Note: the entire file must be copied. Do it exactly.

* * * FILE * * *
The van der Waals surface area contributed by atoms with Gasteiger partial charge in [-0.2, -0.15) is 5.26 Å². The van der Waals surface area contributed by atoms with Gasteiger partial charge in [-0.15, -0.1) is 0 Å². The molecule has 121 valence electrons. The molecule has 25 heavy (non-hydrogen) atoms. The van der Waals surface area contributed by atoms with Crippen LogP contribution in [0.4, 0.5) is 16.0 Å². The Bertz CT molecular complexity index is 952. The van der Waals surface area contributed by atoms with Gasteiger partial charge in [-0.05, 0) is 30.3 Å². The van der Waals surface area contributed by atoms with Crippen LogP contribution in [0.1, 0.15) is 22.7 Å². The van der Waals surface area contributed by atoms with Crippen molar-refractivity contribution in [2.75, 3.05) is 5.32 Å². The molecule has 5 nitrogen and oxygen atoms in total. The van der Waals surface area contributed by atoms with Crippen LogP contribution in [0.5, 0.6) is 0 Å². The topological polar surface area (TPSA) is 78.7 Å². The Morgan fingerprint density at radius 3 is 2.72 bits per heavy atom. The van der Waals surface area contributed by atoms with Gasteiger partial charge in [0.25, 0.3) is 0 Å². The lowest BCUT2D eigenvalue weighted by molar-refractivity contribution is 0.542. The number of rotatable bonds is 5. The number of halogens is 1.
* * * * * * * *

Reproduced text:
The van der Waals surface area contributed by atoms with Gasteiger partial charge in [-0.2, -0.15) is 5.26 Å². The van der Waals surface area contributed by atoms with Gasteiger partial charge in [-0.15, -0.1) is 0 Å². The molecule has 121 valence electrons. The molecule has 25 heavy (non-hydrogen) atoms. The van der Waals surface area contributed by atoms with Crippen LogP contribution in [0.4, 0.5) is 16.0 Å². The Bertz CT molecular complexity index is 952. The van der Waals surface area contributed by atoms with Gasteiger partial charge in [-0.05, 0) is 30.3 Å². The van der Waals surface area contributed by atoms with Crippen LogP contribution in [0.1, 0.15) is 22.7 Å². The van der Waals surface area contributed by atoms with Crippen molar-refractivity contribution in [2.75, 3.05) is 5.32 Å². The molecule has 5 nitrogen and oxygen atoms in total. The van der Waals surface area contributed by atoms with Crippen LogP contribution in [0.5, 0.6) is 0 Å². The topological polar surface area (TPSA) is 78.7 Å². The Morgan fingerprint density at radius 3 is 2.72 bits per heavy atom. The van der Waals surface area contributed by atoms with Gasteiger partial charge in [0.25, 0.3) is 0 Å². The lowest BCUT2D eigenvalue weighted by molar-refractivity contribution is 0.542. The number of rotatable bonds is 5. The number of halogens is 1.